Abkhazia, on the edge of the Black Sea, northeast of Georgia, has palm trees, subtropical summers and a stunning coastline. The hot sun once tanned Josef Stalin and Mikhail Gorbachev. For their vacationing descendants, this is also a place of bombed-out ruins and landmines.
The 250,000 tourists making the trip south toward Turkey each year are braving talk of renewed hostilities in the breakaway republic, which doesn’t have international recognition.
I traveled to Abkhazia to report on the threat of conflict. It looks like a war zone, not an ideal holiday location – its buildings and roads were torn apart in 1990s clashes. Six explosions in recent weeks killed four people and injured about 20 more. Just below the surface are fears of greater unrest, and the mines which since 1999 are being removed by the U.K-based Halo Trust. It hopes to remove nearly all of the devices left in remote areas by the end of the year.
“We’ve come here to have a rest,” said 30-year-old Pavel Galushkin, from Moscow. “All this talk of war is nonsense.”
Galushkin was in Abkhazia for the first time because he and his girlfriend didn’t submit their passport applications in time to fly to Turkey.
His hotel in the resort of Pitsunda was a slightly crumbling 12-story concrete structure whose rooms have 1980s-era furniture. It fared better in the conflict than the landmark Hotel Abkhazia in the capital Sukhumi. It’s a ghostly shell on the seafront reminiscent of Chechnya’s capital Grozny after its destruction by Russian bombing in two recent wars.
Strolling through Sukhumi, where the 150-strong United Nations military observer mission is based, I saw the aftermath of war: apartment blocks pockmarked with holes from artillery shells.
Older men and women whiled away the hours playing backgammon and drinking sweet, Turkish-style coffee while families strolled along the beachfront past a ruined restaurant and the rusting hulk of an abandoned ship. Nearby, young people gathered at a cafe with tables in the long-disused and windowless ferry terminal.
Abkhazia has been cut off from the outside world for more than a decade, with Georgia until recently enforcing a sea and air blockade. Abkhazia on July 1 closed links with the rest of Georgia and blamed Georgian “terrorists” for the most recent attacks. The Georgian government denied any involvement.
Tensions escalated this year as Russia bolstered its military presence in Abkhazia, undermining U.S. ally Georgia’s bid to join NATO. Only the border with neighboring Russia functions normally, giving it an economic lifeline. (Tourists can expect to be stuck in traffic for many hours in the sweltering heat.) The Abkhaz annual budget is $60 million.
Abkhazia is a short drive from the southern Russian Black Sea resort of Sochi, which is preparing to host the 2014 Winter Olympic Games. It’s another world altogether. A Russian company has just started a ferry service from Sochi to the Abkhaz resort of Gagra for the first time in 15 years. Gagra and Pitsunda used to attract millions of Soviet citizens a year before the war.
Half of the prewar population of more than half a million has fled, amid a mass exodus of ethnic Georgians.
“During Soviet times, we were one of the most attractive resorts and Abkhazia was overflowing with tourists,” said Vyacheslav Bartsits, deputy head of the tourism committee. “Since the war, we’ve been rebuilding from ruins.”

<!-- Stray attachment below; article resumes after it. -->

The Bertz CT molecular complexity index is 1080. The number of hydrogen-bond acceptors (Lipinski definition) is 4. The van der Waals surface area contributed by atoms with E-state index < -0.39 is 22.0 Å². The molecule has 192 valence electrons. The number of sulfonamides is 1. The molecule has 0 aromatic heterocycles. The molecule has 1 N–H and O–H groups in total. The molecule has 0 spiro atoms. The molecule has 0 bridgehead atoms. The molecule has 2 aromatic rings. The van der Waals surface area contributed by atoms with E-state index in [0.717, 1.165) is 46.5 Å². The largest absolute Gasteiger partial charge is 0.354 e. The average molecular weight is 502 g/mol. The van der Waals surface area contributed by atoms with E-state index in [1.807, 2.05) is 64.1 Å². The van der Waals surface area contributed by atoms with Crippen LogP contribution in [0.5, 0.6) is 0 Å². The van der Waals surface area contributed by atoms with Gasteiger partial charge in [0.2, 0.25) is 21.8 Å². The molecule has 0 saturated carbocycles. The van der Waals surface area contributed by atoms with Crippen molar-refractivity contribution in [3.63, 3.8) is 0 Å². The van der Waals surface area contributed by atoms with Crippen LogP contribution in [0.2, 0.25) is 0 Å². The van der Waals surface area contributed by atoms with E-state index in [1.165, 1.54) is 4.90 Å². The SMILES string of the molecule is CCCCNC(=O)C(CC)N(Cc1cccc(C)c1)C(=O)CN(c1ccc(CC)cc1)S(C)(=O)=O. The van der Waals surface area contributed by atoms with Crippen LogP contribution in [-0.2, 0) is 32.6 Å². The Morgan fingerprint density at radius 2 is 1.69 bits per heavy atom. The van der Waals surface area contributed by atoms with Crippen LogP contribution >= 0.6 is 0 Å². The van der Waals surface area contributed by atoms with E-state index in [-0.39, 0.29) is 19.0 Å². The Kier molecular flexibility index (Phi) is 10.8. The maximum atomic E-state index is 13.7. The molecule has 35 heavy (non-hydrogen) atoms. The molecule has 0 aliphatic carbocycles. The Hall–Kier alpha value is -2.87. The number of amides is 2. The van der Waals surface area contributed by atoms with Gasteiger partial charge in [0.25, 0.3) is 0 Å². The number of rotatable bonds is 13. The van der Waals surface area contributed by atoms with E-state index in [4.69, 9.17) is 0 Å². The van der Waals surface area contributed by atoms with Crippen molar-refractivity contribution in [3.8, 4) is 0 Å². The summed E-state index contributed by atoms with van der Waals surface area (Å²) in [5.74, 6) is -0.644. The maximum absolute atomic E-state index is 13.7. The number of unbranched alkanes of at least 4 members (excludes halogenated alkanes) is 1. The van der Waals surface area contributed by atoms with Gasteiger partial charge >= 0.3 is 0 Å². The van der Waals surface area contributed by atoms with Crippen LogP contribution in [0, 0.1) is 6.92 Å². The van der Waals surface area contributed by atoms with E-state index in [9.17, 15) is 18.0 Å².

For tourists today, the danger you usually face is getting into a car accident. The Abkhaz drivers swerve crazily to avoid the potholes on the roads and the cows that stand on the hot tarmac to avoid the flies.
You can’t wear a seatbelt, unlike in Russia where belting up in a car is now a strictly enforced rule, since “the police will stop you because they’ll know you’re a foreigner,” explained my driver, Levon Minasyan.
In fact, the Abkhaz are legendary for their hospitality. A popular saying is: “A guest is a gift from above.”
When we stopped in a village to ask for some water, a group of men having lunch in a garden after a morning of harvesting corn cobs invited us to sit down. Plied with homemade wine poured from a kettle, freshly baked bread and salty, white cheese, I was asked to lift my glass in honor of the late U.K. Queen Mother once they learned I was English.
Most of the visitors are Russians. There are also some Ukrainians and other former Soviet citizens as well as a smattering of adventurous Westerners.
As well as the beautiful coastline fringed by mountains, attractions include one of the world’s largest caves, with its own underground railway, and a 19th-century monastery.
If you have the means, you can stay at the six-story villa that the last Soviet leader Gorbachev built for himself on the seafront. With its marble staircase, indoor swimming pool, private jetty and beach, regular guests include high-level Russian officials.
Soviet dictator Stalin had five residences in Abkhazia, more modest than the Gorbachev compound and most even more secluded. You can stay in one of them, which is now a hotel, and visit some of the others. His favorite place was Kholodnaya Rechka, or Cold Stream, which lies on a height with sweeping panoramic views of the sea and has been preserved with the original interior.
Paranoid about possible attempts on his life, Stalin never revealed in which of the four bedrooms he would sleep, said Edik Ayvazyan, head of security at the house. The Soviet leader was guarded by 1,200 soldiers.
“Abkhazia was Stalin’s favorite place to rest, and all the Communist leaders from other countries, Poland, Germany, Hungary loved it too,” said the tourist official Bartsits.
“If Abkhazia was open to the outside world, I’m sure all the world leaders would come here.”